New Orleans is often called the birthplace of jazz, famous for musicians from Louis Armstrong to Jelly Roll Morton.
The Big Easy is still central to the jazz music scene, and Sondra Bibb, host of “Jazz from the French Market with Sandra Bibb” on WWOZ, says that a number of new young artists are blending the hip hop and rock rhythms they grew with into their jazz.
And now we continue our summer songs series. We've been talking to Gwen Thompkins - the host of Music Inside Out on WWNO in New Orleans - about current artists who reinterpret old classics. This week she tells us about musician Alex McMurray. He takes us on a little bit of time travel back to the heyday of the rock band Led Zeppelin. Welcome back, Gwen.
GWEN THOMPKINS, BYLINE: Thank you so much, Celeste. It's great to be back.
HEADLEE: So this song is an American version of a tune by a British band.
Now we continue our Summer Songs series. Gwen Thompkins, the host of Music Inside Out on WWNO in New Orleans, is introducing us to a handful of contemporary artists who've taken some old classics out for a new spin. This week, she tells us about an unlikely pairing with New Orleans favorite Michael White.
This week we're talkin' jazz with the great drummer Herlin Riley, and you'll hear about a subscription program that makes art collecting easy and accessible. We'll round out the show with a visit to NOVAC, a local non-profit that is helping to cultivate our film community.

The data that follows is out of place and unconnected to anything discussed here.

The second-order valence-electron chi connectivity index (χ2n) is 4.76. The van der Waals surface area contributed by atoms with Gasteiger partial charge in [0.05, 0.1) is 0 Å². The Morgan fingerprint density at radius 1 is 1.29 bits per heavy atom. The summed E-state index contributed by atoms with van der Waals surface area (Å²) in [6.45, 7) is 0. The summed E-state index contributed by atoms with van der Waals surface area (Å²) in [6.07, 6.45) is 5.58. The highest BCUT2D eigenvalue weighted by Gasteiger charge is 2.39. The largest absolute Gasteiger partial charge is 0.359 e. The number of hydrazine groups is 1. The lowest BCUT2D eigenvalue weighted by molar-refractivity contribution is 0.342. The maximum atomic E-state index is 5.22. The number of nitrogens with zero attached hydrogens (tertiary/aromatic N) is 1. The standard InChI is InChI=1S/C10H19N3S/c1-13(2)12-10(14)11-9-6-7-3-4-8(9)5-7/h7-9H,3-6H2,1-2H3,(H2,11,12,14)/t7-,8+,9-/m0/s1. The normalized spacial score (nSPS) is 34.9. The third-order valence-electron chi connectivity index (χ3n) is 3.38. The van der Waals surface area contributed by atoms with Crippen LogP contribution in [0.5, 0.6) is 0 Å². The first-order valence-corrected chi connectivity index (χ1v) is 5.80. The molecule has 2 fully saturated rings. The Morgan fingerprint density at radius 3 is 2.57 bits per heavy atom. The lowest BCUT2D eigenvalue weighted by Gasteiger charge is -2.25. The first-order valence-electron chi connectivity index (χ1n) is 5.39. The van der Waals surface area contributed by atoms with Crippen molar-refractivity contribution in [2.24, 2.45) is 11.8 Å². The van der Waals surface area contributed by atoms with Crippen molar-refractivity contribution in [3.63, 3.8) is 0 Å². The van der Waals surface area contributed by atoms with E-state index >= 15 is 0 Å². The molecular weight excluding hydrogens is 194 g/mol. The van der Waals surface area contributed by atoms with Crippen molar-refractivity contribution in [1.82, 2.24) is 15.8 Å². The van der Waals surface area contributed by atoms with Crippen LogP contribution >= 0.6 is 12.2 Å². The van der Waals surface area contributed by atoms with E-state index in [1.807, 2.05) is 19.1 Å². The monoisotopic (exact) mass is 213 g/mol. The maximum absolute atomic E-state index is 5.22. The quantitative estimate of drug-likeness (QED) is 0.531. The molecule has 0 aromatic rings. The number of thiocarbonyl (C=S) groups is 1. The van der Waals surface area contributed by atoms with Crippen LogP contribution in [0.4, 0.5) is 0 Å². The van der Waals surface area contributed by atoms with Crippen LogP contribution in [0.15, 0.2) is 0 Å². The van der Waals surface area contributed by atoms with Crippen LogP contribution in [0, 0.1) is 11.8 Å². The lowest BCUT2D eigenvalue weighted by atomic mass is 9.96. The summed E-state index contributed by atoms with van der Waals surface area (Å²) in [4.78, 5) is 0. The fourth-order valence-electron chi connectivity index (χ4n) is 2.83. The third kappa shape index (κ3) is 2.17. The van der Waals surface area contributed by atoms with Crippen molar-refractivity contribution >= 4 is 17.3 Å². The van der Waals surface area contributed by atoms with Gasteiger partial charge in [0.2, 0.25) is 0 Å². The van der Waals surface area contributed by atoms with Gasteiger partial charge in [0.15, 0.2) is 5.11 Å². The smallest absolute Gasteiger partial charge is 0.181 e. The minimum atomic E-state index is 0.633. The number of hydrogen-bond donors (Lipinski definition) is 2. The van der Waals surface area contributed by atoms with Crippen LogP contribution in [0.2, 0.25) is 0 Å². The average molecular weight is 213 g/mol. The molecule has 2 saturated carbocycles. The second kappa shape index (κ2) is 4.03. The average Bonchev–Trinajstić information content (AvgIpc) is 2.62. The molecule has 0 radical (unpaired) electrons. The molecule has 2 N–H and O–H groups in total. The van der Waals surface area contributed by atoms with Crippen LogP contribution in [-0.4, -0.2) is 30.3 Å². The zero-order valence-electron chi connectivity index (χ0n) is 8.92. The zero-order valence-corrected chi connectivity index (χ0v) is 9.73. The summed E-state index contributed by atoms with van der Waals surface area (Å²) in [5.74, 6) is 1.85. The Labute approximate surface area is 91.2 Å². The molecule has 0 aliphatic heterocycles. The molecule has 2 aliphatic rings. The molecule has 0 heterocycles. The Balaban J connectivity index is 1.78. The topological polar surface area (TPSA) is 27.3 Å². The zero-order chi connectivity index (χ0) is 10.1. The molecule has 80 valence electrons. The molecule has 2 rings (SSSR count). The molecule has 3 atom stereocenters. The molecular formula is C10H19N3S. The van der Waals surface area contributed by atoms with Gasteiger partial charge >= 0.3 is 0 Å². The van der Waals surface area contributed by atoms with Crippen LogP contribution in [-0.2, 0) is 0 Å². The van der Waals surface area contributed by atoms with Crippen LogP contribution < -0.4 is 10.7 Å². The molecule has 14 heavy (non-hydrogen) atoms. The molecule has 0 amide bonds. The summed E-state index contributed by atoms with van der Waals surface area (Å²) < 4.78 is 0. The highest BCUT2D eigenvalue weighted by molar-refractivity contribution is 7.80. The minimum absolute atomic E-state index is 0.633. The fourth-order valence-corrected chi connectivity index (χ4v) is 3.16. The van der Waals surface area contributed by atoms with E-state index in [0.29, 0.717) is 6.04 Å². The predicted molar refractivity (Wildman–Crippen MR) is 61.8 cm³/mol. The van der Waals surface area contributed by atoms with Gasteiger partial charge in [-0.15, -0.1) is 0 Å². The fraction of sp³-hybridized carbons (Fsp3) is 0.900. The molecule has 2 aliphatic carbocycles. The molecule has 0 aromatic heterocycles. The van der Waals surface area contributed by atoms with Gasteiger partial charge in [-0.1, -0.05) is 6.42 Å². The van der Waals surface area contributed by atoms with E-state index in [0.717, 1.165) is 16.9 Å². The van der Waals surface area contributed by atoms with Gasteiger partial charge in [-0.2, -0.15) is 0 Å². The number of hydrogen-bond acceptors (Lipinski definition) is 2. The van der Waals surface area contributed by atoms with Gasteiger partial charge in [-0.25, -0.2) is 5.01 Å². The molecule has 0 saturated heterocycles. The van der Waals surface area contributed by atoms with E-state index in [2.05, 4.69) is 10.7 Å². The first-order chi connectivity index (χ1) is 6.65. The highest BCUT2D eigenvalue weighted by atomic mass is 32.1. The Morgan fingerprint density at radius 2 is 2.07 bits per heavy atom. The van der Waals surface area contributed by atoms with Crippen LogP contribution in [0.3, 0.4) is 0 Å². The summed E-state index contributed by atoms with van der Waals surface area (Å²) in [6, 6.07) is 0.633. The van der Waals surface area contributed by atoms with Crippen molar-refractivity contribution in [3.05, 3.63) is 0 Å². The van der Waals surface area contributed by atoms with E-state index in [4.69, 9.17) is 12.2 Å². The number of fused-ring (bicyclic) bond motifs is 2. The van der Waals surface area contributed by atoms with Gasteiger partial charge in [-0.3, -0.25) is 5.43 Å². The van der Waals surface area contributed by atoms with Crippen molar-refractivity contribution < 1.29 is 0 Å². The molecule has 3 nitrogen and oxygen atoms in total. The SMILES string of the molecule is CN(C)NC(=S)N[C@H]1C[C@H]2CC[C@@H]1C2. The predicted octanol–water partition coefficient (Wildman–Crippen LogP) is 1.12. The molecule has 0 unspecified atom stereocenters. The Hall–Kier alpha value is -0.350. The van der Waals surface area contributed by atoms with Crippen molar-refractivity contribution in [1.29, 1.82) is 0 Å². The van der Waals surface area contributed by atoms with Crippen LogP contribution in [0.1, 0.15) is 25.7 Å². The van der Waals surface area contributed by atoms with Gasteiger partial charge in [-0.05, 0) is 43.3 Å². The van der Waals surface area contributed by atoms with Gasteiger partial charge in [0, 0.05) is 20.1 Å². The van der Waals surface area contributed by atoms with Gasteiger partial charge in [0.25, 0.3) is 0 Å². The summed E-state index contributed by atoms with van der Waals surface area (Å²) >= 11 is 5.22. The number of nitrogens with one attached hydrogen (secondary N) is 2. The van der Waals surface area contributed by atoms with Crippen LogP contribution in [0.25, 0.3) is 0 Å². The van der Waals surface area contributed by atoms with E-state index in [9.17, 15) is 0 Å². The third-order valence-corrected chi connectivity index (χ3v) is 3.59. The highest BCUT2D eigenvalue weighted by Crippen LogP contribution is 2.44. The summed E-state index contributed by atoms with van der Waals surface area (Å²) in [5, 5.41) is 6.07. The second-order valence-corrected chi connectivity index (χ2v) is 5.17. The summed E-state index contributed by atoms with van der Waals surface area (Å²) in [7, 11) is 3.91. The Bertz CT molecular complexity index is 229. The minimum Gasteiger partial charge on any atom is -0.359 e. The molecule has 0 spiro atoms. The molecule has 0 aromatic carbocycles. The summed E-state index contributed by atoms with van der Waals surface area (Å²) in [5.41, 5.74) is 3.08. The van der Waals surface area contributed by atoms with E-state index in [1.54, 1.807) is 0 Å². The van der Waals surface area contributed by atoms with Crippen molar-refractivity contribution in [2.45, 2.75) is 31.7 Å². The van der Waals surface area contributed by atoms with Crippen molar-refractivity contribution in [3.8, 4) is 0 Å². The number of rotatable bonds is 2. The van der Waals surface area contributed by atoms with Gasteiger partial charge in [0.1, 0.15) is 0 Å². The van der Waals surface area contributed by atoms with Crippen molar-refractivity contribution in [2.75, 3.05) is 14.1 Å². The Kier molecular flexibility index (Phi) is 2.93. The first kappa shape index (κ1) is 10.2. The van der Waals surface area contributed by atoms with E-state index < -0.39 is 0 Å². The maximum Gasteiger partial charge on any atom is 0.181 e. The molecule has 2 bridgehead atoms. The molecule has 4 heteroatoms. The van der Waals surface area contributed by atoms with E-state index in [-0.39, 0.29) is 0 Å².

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Big band music is about to make a comeback in New Orleans thanks to Elvin Monteleone, a native who decided it was time to come home and bring his unique vision back with him.
Big bands were big business through the 1950s, but fell out of favor due to changing tastes in music and the expense of maintaining a large roster of musicians. Monteleone, who fell in love with Glenn Miller's music while playing Alto Sax in high school at De La Salle, says he woke up one morning in Scottsdale, AZ and decided it was time he started a 20-piece big band.
And now we continue our summer song series. We're talking to Gwen Thompkins, host of the program "Music Inside Out," which is heard on member station WWNO in New Orleans. She's introducing us to a handful of contemporary artists who've offered a new take on some old classics. Allen Toussaint has been writing songs and shaping the New Orleans rhythm and blues and rock sound since he was a teenager. Now he's in his 70s and he's experimenting with jazz. And Gwen Thompkins is back with us. Hi, Gwen.
One of the original new-school New Orleans brass bands, a Dirty Dozen show guarantees a good time. This year actually marks three dozen years since the first incarnation of the group coalesced to resurrect a then-disappearing tradition — and infuse it with both bebop and funk. As with many a show since '77, there was dancing and handkerchief-waving aplenty, and several original members were present to anchor the proceedings.
Roger Hayward Lewis, baritone and soprano saxophone